The certification process is used in Linux, with different vendors offering distribution specific tests and generic tests for general knowledge and expertise. The networking side is more dependent on TCP/IP as the main protocol, with other protocols added to allow communication and data exchange. The testing for these tend to be by the manufacturer of networking equipment (Cisco certification?).

    In the area where I live, Google is looking for Linux specific System Administrators. Should adoption of Linux expand this will be as common as looking Microsoft System Administrators. The difference between the two will most likely be in adaptability. The Linux certified administrator can move with little difficultly to different distributions or implementations of Linux (or even Unix). While a Microsoft administrator will need to go through a re-eduction process in some areas to be able to move into an non-Microsoft environment.

    In either case there seems to be more of a mixed environment where there are both Linux and Microsoft servers with differing functions maintained by different System Administrators.
  • Dell must differentiate OS offerings

    The days of Dell offering only Windows on Intel are over. Dell suffered big time in the server market for not having AMD Opteron servers. Now Dell is losing out to HP in PC sales. Dell must refine their business model. Canonical's Ubuntu and Novell's SLED are being added to the mix to see what they can do for their consumer and business PC and laptop sales. The Linux server market is already established and doing well. The desktop Linux market is being tested by Dell.

    Although installing either Ubuntu or SLED on a PC or laptop is pretty easy to do, it is encouraging that major manufacturers like Dell are installing Linux so we can avoid paying the Microsoft Windows "tax" every time we buy a new PC or laptop.

    Better still will be Linux device driver support coming directly from the manufacturer. When a Dell PC or laptop ships with Linux installed and every included hardware device is fully supported under Linux, then we have a real basis for making a choice not to use Windows.

    I realize there are smaller PC and laptop vendors that can do this for you today but this kind of Linux support needs to come from major manufacturers like Dell, HP, IBM, Acer and Toshiba.
  • What happened to the old American spirit?

    "Build it and they will come"

    "Supply and demand"

    "Let the best man (company) win"

    Did we have minions of Microsoft IT techs
    before Windows somehow magically appeared on
    95% (at least that's the number they brag
    about) of all computers? Did Microsoft wait
    until Microsoft IT techs were plentiful
    before selling Windows? Did people wait to
    buy Windows until plenty of Windows IT Techs
    were available? Why all the concern about
    Linux IT Techs before Linux vendors become a
    significant part of the computer market?

    Just a tooth in the cog that is intended to
    crush competition before it gets started. I
    mean, if you wanted to kill something, would
    you try to kill it at birth while it is
    helpless, or wait until it grows up to be as
    big as you, maybe bigger, to give it a fair
    Ole Man
    • Actually, it was

      Microsoft offered many companies free certifications for their IT staff so as to become Microsoft Certified Engineers - at a time when the only serious competition for Windows (OS/2, and several flavours of Unix) made people pay gold for those OSes certs.

      So in a way, yes, Microsoft waited for an abundance of IT staff before they started selling their products - however, the cert was only valid for a single version of said product, and needed to be renewed for new versions (for a price, most often).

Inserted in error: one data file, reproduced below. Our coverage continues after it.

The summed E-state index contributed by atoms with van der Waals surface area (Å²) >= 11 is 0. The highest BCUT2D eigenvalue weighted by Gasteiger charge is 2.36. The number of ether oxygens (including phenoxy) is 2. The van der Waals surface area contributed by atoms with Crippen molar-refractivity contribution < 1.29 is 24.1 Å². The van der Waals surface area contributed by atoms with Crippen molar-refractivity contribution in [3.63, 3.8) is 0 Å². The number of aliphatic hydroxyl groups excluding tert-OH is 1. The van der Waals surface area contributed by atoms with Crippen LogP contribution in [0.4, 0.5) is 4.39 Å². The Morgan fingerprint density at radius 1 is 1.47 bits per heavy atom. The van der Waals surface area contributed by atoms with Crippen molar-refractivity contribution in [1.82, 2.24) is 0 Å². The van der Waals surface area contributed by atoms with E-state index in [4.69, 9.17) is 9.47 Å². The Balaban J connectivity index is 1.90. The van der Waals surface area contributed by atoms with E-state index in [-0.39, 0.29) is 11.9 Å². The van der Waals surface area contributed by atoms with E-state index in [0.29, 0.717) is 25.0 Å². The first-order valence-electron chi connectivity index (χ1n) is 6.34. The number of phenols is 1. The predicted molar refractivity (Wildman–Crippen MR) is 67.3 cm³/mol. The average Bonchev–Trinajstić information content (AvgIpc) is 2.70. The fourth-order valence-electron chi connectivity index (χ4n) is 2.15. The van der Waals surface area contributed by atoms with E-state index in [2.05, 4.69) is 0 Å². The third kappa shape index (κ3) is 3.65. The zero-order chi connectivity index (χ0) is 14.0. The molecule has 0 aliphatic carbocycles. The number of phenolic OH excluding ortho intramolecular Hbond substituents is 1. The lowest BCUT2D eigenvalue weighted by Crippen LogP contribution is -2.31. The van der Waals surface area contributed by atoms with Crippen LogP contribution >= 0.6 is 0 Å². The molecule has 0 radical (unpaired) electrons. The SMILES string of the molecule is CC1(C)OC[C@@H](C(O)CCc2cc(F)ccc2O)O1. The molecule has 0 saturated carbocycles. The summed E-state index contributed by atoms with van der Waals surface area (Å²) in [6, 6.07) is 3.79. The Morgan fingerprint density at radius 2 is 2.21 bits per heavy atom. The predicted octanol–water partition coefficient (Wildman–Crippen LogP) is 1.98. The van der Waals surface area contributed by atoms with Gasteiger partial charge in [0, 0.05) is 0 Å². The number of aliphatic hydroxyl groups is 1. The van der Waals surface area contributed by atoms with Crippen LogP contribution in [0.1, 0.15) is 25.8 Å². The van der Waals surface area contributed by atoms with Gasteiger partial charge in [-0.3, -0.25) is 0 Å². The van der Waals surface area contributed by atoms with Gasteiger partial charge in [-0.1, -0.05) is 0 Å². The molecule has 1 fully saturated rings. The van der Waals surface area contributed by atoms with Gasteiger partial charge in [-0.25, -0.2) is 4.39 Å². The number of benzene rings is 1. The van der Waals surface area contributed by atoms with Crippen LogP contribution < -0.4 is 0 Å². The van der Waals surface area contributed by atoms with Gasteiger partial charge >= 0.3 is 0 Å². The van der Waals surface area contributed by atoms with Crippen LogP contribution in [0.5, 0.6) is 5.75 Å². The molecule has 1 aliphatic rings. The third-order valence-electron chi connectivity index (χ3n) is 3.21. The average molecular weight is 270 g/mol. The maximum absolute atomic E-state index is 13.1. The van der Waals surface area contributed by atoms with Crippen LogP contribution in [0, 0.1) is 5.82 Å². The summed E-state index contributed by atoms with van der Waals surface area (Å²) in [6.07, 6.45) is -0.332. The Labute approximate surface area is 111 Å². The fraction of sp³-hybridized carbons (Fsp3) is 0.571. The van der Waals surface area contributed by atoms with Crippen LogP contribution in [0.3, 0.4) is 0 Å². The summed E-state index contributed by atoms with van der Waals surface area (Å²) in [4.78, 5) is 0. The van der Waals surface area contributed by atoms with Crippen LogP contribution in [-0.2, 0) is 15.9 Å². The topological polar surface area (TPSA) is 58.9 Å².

The problem with Linux is that a certification will mean knowledge of the _principles_ of the thing: once you know how to set up TCP/IP and iptables on, say, Ubuntu 6.06LTS, chances are you'll know how to do it on a Red Hat 5 server too.

      The very best part about Linux is that you can start working on a prototype machine (made from spare parts and a Free OS copy, which makes costs fall down quite abruptly), determine it is good enough for production use, and put it to use immediately without the need to reinstall and relicense the whole thingie - and still get professional support for it (HP for example supports Debian 'stable' on some of their server lines; you can get support from Canonical on self-installed Ubuntu servers; etc.).

      No more "I need to rebuild the whole machine because Windows Server's license wasn't good for production use, crashed on license key update, the reinstalled version didn't work anymore on that very same hardware, and now I need to take it apart to find out why it's moaning - oh, it's not seeing the two dual core processors as two CPUs and refuses to run on what it qualifies as a 4 CPU machine" bummer.
      Mitch 74
    • The old american spirit? MS choked it to death

      By squeezing it for the last nickel at every turn.

      MS can save some market share if they act decisively now. There are very few end users that don't feel like they have been abused by MS multiple times over the years. These people will jump in droves if offered a stable alternative that will meet their requirments.
      Most don't understand what a stable system Ubuntu has become. We started this year preparing for the transition. For our company, it is a no brainer. As an experiment, we gathered up old desk tops, cleaned them up, installed a new hard drive and upgraded ram where needed, installed Xubuntu 7.04(which makes a P-3 1000 run like a P-4 2000)
      This will take a generation to overcome.
  • Smart Move

    This is a good move on their part. All of the market analysis show that Linux is far outstripping windows in growth rates everywhere except in the US. It is just good business sense to start to fill a market demand with your product. With the laptops preconfigured they will solve any remaining driver issues that their hardware may have. This will end a big obstacle to a wider acceptance of the use of Linux. I wonder when the corporate decision makers in the us will "open" their minds?<br><a href="">HOIATL</a></br>